THIS WEEK IN POLITICS: MARCH 8, 2019
SATURDAY MAR. 2, 2019: PRES. TRUMP PROMISES EXECUTIVE ORDER REQUIRING “FREE SPEECH” ON COLLEGE CAMPUSES
The annual Conservative Political Action Conference (C.P.A.C.), in Oxon Hill, MD, was held last week and Pres. Trump spoke at it last Saturday (March 2). During his speech, he mentioned that soon he will be signing an executive order that would require universities and colleges in the U.S. to maintain “free speech” on their campuses. It was later on mentioned in his speech, that schools that would not comply with the new executive order, could potentially lose federal research funds which annually are more than $30 billion total.
SUNDAY MAR. 3, 2019: DEMOCRATS VISIT SELMA TO ATTEND “BLOODY SUNDAY” MARCH
On Sunday it was the 54th anniversary of the horrific “Bloody Sunday” march, in which on March 7th, 1965 peaceful protesters trying to cross the Edmund Pettus Bridge during a civil rights march were violently attacked by law enforcement. Many 2020 Democratic Presidential candidates attended Sunday’s march, including Sen. Cory Booker and Sen. Bernie Sanders. Sen. Booker was able to give a speech to the crowd in attendance, followed by 2016 Presidential candidate, Hillary Clinton who also spoke at the event.
MONDAY MAR. 4, 2019: JOHN HICKENLOOPER ANNOUNCES 2020 PRESIDENTIAL CAMPAIGN
On Monday the former Governor of Colorado, John Hickenlooper (D), announced his 2020 presidential campaign joining many other hopefuls for the Presidential spot. Hickenlooper is only the second Governor that has joined the race, along with the Governor of Washington, Jay Inslee (D). Hickenlooper held his first rally this past Thursday, March 7th, at a park in Denver.
TUESDAY MAR. 5, 2019: COMMISSIONER OF U.S. F.D.A. ANNOUNCES RESIGNATION
Scott Gottlieb, the U.S. Food and Drug Administration Commissioner, announced on Tuesday that he will be stepping down from his position as soon as next month. Gottlieb was nominated by Pres. Trump. As the head of F.D.A., he took many measures against the increasing teen vaping rates and has taken an aggressive stance towards e-cigarette makers. He is also known for his fight to reduce tobacco levels in combustible cigarettes and lower consumer prices for prescription drugs. He mentioned that the reason he will be stepping down, is to be able to spend more time with his family.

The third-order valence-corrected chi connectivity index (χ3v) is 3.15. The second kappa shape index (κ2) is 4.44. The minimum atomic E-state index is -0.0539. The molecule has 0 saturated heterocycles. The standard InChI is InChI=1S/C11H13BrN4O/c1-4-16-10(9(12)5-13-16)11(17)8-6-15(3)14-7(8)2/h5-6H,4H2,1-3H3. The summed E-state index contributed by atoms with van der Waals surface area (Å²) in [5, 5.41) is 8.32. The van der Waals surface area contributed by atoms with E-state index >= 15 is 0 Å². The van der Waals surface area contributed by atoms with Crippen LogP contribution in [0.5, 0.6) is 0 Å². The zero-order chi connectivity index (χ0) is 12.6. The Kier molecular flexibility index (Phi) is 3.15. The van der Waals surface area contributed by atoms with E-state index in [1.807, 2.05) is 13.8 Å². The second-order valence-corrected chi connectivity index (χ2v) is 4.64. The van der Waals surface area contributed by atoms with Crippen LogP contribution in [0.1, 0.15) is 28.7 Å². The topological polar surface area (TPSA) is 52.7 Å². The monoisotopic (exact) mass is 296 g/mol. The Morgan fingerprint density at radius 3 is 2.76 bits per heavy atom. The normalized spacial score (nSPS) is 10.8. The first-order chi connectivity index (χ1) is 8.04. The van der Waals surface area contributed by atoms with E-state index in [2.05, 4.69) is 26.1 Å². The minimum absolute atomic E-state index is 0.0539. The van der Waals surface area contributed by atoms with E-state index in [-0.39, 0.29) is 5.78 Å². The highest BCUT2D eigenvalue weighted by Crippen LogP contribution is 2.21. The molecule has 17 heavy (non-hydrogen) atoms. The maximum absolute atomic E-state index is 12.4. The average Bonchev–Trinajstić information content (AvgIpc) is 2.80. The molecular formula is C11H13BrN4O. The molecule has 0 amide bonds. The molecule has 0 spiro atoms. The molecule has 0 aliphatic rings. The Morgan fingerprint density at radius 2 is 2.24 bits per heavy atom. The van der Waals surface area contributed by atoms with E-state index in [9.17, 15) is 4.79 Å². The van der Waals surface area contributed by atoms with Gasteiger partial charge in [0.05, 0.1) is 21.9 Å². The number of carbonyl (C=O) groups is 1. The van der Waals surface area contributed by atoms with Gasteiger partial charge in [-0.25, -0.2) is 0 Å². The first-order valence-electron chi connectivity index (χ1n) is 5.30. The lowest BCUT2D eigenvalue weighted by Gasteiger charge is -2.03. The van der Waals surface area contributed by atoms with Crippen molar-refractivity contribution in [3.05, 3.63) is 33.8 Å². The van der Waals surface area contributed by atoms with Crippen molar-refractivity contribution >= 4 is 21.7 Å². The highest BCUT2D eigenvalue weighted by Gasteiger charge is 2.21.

WEDNESDAY MAR. 6, 2019: DEMOCRATS REVIVE NET-NEUTRALITY BATTLE
Democratic leaders introduced a new bill called “Save the Internet Act” that would restore regulations from former Pres. Obama’s administration. This bill would prohibit internet service providers from prioritizing or blocking certain web traffic. There’s optimism that this bill will be accepted by both sides, but soon after it was announced, Republican leaders announced their opposition for the new net-neutrality bill. A similar bill was introduced last year in the Senate but it eventually died in the House, since it was controlled mostly by the G.O.P.
THURSDAY MAR.7, 2019: PAUL MANAFORT SENTENCED TO 47 MONTHS IN PRISON
Paul Manafort, former Trump campaign chairman, was sentenced to 47 months in prison on Thursday. He faced charges on conspiracy against the U.S. and conspiracy to obstruct justice by tampering with witnesses in D.C.. Sentencing guidelines for such charges are usually 19-24 years, therefore Judge T.S. Ellis III has been strongly criticized for sentencing Manafort to only 47 months in prison. Manafort was also ordered to serve 3 years of supervised release and pay a $50,000 fine and $24 million in restitution. This past August, Manafort was also convicted of 8 criminal charges by a jury which are: five counts of filing false tax returns, two counts of bank fraud and one count of failing to report foreign bank accounts. Manafort is facing almost 4 years in prison, but there is a possibility that the charges could be dropped if Pres. Trump pardons him.
FRIDAY MAR. 8, 2019: HOUSE DEMOCRATS PASS ELECTORAL REFORM BILL
In a 234-193 vote, the House was able to pass H.R. 1, the “The For The People Act”, which aims to expand voting rights, implement new ethics rules and increase transparency in elections. This bill would more specifically enable automatic voter registration and make Election Day a national holiday for federal workers. The bill would also force the President and Vice President to disclose a decade of their tax-records. The vote was very split between the two parties, since Republicans have been openly opposed to it because they believe that it limits free-speech and oversteps on rights the states have. The bill has passed onto the Senate which has low chances of passing, since the Republican majority, including majority leader Mitch McConnell (R), have been extremely opposed to the passing of this bill.
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